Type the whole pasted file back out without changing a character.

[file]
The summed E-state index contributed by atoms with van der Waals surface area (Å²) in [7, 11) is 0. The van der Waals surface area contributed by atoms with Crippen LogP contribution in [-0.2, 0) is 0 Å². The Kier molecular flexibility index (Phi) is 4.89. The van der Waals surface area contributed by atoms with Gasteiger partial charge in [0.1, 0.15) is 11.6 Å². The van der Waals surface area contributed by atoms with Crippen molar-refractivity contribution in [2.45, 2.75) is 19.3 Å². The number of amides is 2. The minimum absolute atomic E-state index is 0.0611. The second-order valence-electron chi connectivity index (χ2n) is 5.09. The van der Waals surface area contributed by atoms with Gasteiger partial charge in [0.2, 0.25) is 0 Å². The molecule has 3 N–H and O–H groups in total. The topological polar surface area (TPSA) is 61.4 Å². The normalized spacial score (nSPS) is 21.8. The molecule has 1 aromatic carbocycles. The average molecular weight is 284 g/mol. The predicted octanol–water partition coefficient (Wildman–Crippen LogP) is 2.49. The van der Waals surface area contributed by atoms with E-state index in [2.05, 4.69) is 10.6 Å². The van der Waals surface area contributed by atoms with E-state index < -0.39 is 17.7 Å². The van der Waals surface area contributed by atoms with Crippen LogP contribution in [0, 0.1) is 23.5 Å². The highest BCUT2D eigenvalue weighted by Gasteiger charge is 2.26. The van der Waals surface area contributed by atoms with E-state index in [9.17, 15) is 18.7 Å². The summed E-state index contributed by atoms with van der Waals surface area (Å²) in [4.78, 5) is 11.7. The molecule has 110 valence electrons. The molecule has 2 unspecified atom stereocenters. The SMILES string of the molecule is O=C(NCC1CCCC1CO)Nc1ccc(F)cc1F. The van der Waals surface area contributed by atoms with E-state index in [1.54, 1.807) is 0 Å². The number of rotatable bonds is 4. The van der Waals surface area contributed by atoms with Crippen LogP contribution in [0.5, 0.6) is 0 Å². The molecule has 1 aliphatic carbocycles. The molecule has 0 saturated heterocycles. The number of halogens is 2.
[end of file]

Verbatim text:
The summed E-state index contributed by atoms with van der Waals surface area (Å²) in [7, 11) is 0. The van der Waals surface area contributed by atoms with Crippen LogP contribution in [-0.2, 0) is 0 Å². The Kier molecular flexibility index (Phi) is 4.89. The van der Waals surface area contributed by atoms with Gasteiger partial charge in [0.1, 0.15) is 11.6 Å². The van der Waals surface area contributed by atoms with Crippen molar-refractivity contribution in [2.45, 2.75) is 19.3 Å². The number of amides is 2. The minimum absolute atomic E-state index is 0.0611. The second-order valence-electron chi connectivity index (χ2n) is 5.09. The van der Waals surface area contributed by atoms with Gasteiger partial charge in [0.2, 0.25) is 0 Å². The molecule has 3 N–H and O–H groups in total. The topological polar surface area (TPSA) is 61.4 Å². The normalized spacial score (nSPS) is 21.8. The molecule has 1 aromatic carbocycles. The average molecular weight is 284 g/mol. The predicted octanol–water partition coefficient (Wildman–Crippen LogP) is 2.49. The van der Waals surface area contributed by atoms with E-state index in [2.05, 4.69) is 10.6 Å². The van der Waals surface area contributed by atoms with E-state index < -0.39 is 17.7 Å². The van der Waals surface area contributed by atoms with Crippen LogP contribution in [0, 0.1) is 23.5 Å². The highest BCUT2D eigenvalue weighted by Gasteiger charge is 2.26. The van der Waals surface area contributed by atoms with E-state index in [9.17, 15) is 18.7 Å². The summed E-state index contributed by atoms with van der Waals surface area (Å²) in [4.78, 5) is 11.7. The molecule has 110 valence electrons. The molecule has 2 unspecified atom stereocenters. The SMILES string of the molecule is O=C(NCC1CCCC1CO)Nc1ccc(F)cc1F. The van der Waals surface area contributed by atoms with E-state index in [1.54, 1.807) is 0 Å². The number of rotatable bonds is 4. The van der Waals surface area contributed by atoms with Crippen LogP contribution in [0.5, 0.6) is 0 Å². The molecule has 1 aliphatic carbocycles. The molecule has 0 saturated heterocycles. The number of halogens is 2.